TOKYO (Reuters) – Asian shares inched higher and the dollar was underpinned on Thursday after the U.S. Federal Reserve maintained its commitment to a very accommodative monetary stance, and market nerves over the Cyprus bailout wrangling calmed.
The Fed ended a two-day meeting on Wednesday with a pledge to keep its aggressive policy stimulus despite improvements in the U.S. economy, pointing to still-high unemployment, fiscal headwinds out of Washington and risks from abroad.
Fed Chairman Ben Bernanke said the central bank might slow the pace of its bond buying but only after the labour market showed sustained improvement over a number of months.
“There will be reasonable U.S. economic growth this year and the unemployment rate will drift lower. But neither will be sufficient to induce the Fed to take its foot off the gas. The open-ended QE program is set to run into early 2014 at the very least,” said Martin McMahon, economist at Commonwealth Bank.
The MSCI’s broadest index of Asia-Pacific shares outside Japan, was up 0.2 percent while Australian shares added 0.5 percent. South Korean shares opened up 0.5 percent.
U.S. stocks rose, and European shares broke a three-day losing streak on Wednesday as investors bet on policymakers finding a fix for a Cyprus bailout.
Cyprus considered nationalising pension funds and ordered banks to stay shut till next week to avert financial chaos after it rejected the terms of a European Union bailout and turned to Russia for aid. Crisis talks among the political leadership in Nicosia are set to resume on Thursday.
Markets were also looking to comments by the European Central Bank, which has said it will provide liquidity to Cypriot banks within certain limits.
“Market participants are probably right to expect a resolution of the immediate crisis that does not destabilize broader European and global financial markets,” Barclays Capital said of bailout prospects for Cyprus.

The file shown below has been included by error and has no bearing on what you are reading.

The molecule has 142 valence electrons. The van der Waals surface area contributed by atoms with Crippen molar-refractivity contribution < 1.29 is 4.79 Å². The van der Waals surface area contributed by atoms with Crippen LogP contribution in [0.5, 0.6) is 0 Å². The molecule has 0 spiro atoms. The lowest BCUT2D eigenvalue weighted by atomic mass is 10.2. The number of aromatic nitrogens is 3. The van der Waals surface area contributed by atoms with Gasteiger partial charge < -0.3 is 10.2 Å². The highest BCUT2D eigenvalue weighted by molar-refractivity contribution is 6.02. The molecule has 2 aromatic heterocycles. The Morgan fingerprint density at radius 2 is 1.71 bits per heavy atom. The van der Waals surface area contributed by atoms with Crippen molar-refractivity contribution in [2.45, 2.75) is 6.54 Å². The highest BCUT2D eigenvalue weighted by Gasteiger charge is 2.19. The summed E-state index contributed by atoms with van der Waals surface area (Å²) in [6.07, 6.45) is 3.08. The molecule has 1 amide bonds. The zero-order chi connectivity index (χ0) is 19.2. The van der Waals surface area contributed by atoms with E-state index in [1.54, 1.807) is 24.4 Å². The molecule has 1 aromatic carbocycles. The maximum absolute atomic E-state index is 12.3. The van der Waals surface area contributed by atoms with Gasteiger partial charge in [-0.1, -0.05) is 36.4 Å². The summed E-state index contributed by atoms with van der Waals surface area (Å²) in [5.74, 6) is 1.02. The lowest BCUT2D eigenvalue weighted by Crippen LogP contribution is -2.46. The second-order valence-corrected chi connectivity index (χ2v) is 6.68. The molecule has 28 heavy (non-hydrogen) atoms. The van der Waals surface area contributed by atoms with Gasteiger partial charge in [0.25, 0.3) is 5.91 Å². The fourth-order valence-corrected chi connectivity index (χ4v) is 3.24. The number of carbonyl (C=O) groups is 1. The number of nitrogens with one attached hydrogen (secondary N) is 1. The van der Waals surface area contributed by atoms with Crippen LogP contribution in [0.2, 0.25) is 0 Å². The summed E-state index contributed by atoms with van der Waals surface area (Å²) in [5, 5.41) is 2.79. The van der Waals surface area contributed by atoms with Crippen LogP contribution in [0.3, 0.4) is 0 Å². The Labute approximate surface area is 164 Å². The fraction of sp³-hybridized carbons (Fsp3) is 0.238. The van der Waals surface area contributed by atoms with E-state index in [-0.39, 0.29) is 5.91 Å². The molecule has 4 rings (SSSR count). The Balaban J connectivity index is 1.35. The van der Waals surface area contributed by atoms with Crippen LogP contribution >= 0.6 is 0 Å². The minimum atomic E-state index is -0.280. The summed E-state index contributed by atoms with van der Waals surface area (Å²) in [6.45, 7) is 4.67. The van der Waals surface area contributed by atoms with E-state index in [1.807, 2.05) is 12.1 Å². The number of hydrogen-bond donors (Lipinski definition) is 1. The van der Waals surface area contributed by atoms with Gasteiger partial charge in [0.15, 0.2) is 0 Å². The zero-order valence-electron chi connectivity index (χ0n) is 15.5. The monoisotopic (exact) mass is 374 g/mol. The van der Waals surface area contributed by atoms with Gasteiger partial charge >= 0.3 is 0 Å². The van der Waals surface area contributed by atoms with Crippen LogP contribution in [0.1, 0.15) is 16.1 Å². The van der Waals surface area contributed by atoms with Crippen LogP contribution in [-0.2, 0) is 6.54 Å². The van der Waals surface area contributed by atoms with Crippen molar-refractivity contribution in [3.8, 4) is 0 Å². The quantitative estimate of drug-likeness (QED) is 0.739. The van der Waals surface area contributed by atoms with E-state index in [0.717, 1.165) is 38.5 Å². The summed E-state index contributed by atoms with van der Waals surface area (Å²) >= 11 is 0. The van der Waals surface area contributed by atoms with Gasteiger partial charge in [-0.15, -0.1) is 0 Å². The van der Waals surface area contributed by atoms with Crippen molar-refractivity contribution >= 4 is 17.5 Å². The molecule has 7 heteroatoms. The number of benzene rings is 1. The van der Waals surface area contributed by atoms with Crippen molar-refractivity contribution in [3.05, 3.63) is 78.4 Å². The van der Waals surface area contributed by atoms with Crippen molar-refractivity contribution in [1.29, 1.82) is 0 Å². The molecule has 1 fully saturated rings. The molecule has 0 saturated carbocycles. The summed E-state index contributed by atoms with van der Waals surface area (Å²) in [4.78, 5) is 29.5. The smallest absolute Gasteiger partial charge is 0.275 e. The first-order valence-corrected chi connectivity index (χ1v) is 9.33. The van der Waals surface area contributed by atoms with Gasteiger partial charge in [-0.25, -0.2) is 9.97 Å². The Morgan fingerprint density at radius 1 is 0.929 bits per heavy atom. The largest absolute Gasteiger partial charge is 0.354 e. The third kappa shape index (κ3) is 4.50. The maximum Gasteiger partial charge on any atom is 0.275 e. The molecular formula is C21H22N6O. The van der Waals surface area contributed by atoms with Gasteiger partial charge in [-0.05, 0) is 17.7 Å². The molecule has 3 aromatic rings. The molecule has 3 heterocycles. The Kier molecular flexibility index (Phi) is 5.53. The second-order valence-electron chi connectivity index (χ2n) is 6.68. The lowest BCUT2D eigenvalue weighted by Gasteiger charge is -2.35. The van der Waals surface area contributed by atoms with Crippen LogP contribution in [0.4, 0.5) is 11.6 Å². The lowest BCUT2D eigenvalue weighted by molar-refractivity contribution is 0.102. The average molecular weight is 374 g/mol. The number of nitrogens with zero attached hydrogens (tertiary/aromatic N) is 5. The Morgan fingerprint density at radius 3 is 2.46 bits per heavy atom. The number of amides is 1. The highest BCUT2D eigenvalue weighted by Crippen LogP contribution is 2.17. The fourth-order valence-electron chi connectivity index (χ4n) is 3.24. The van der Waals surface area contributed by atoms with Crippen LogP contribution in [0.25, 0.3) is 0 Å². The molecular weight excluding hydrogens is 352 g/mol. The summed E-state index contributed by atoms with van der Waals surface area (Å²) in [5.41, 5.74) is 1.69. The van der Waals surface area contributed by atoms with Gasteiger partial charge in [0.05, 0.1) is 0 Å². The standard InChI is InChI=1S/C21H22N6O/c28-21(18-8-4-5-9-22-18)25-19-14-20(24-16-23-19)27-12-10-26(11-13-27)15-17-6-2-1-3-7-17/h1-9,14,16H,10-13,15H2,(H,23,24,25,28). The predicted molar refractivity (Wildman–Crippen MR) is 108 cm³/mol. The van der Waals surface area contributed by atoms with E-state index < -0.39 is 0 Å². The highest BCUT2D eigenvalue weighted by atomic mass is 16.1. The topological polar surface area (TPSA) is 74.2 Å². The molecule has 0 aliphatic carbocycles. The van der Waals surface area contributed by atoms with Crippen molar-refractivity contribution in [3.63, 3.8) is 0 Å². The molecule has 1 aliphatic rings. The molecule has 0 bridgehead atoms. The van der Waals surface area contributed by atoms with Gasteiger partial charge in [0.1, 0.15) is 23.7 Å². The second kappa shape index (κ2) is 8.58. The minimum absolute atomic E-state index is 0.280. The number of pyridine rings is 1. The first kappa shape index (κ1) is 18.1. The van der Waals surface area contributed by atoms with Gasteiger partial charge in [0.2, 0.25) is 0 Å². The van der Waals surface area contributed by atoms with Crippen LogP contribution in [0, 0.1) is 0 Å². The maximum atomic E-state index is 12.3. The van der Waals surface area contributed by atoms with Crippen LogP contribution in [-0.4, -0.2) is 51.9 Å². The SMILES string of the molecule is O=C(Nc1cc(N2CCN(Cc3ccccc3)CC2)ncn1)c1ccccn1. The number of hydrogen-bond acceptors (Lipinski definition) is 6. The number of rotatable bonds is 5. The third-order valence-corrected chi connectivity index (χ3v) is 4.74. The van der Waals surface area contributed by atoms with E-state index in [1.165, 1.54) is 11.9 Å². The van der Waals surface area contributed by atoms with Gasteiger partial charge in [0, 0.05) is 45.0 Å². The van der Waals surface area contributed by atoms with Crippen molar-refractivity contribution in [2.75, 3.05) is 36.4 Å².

“But the shape of such a compromise is not easy to imagine, and until one emerges, investors had better keep an eye or two on the eastern Mediterranean,” it said.
Barclays (LSE: BARC.L – news) noted there were still risks the euro zone may opt to keep Cyprus on financial lifeline indefinitely, without taking steps to ensure long-run sustainability, or force the island state out of the euro zone.
The dollar was up 0.1 percent against a basket of major currencies, and the euro stabilised around $1.2937 (85 pence), off a four-month low of $1.28435 hit on Tuesday. The dollar was around 95.92 against the yen.
Japan’s Nikkei stock average opened 1 percent higher. Japanese financial markets were closed on Wednesday for a holiday.
Market reaction was limited to data showing Japanese exports fell 2.9 percent in February from a year earlier, down for the first time in two months, suggesting a pick-up in global demand and a weaker yen have yet to fully benefit the country’s exports.
Traders eyed China’s manufacturing sector data due later in the day for clues on the fragile state of recovery in the world’s second-largest economy. In February, the survey by HSBC (LSE: HSBA.L -news) showed factory activity in Asia’s biggest economy grew at its slowest pace in four months.
U.S. crude futures fell 0.3 percent to $93.27 a barrel.
(Additional reporting by Ian Chua in Sydney; Editing by Eric Meijer)